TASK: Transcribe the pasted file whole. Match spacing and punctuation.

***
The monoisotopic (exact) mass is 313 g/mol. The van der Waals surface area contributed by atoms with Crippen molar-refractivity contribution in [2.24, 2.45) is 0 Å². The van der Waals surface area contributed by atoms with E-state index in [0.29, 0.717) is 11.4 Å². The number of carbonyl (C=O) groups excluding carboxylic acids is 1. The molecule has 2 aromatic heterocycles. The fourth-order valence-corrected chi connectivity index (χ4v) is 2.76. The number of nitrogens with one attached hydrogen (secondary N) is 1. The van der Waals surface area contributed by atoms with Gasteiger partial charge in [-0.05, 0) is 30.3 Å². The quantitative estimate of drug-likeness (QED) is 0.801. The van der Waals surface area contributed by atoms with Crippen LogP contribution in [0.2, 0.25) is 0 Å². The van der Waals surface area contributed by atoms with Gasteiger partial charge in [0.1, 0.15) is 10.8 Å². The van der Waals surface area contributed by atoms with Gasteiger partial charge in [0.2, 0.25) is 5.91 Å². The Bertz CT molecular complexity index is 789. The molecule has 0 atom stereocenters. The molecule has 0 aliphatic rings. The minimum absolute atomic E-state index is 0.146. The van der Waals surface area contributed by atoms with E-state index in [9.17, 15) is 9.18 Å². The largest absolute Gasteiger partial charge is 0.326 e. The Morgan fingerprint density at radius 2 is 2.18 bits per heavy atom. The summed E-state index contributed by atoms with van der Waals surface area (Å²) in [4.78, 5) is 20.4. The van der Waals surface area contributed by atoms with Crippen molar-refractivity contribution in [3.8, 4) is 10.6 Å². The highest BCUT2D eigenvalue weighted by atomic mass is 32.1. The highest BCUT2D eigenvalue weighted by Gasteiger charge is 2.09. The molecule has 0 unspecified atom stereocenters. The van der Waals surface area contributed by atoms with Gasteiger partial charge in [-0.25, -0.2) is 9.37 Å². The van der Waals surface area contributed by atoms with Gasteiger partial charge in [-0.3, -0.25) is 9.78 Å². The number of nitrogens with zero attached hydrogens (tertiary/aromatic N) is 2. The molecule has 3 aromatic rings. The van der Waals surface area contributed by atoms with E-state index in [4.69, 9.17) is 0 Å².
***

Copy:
The monoisotopic (exact) mass is 313 g/mol. The van der Waals surface area contributed by atoms with Crippen molar-refractivity contribution in [2.24, 2.45) is 0 Å². The van der Waals surface area contributed by atoms with E-state index in [0.29, 0.717) is 11.4 Å². The number of carbonyl (C=O) groups excluding carboxylic acids is 1. The molecule has 2 aromatic heterocycles. The fourth-order valence-corrected chi connectivity index (χ4v) is 2.76. The number of nitrogens with one attached hydrogen (secondary N) is 1. The van der Waals surface area contributed by atoms with Gasteiger partial charge in [-0.05, 0) is 30.3 Å². The quantitative estimate of drug-likeness (QED) is 0.801. The van der Waals surface area contributed by atoms with Crippen LogP contribution in [0.2, 0.25) is 0 Å². The van der Waals surface area contributed by atoms with Gasteiger partial charge in [0.1, 0.15) is 10.8 Å². The van der Waals surface area contributed by atoms with Gasteiger partial charge in [0.2, 0.25) is 5.91 Å². The Bertz CT molecular complexity index is 789. The molecule has 0 atom stereocenters. The molecule has 0 aliphatic rings. The minimum absolute atomic E-state index is 0.146. The van der Waals surface area contributed by atoms with E-state index in [9.17, 15) is 9.18 Å². The largest absolute Gasteiger partial charge is 0.326 e. The Morgan fingerprint density at radius 2 is 2.18 bits per heavy atom. The summed E-state index contributed by atoms with van der Waals surface area (Å²) in [4.78, 5) is 20.4. The van der Waals surface area contributed by atoms with Crippen molar-refractivity contribution in [3.8, 4) is 10.6 Å². The highest BCUT2D eigenvalue weighted by atomic mass is 32.1. The highest BCUT2D eigenvalue weighted by Gasteiger charge is 2.09. The molecule has 0 unspecified atom stereocenters. The van der Waals surface area contributed by atoms with Gasteiger partial charge in [-0.25, -0.2) is 9.37 Å². The van der Waals surface area contributed by atoms with Gasteiger partial charge in [-0.3, -0.25) is 9.78 Å². The number of nitrogens with zero attached hydrogens (tertiary/aromatic N) is 2. The molecule has 3 aromatic rings. The van der Waals surface area contributed by atoms with E-state index in [4.69, 9.17) is 0 Å².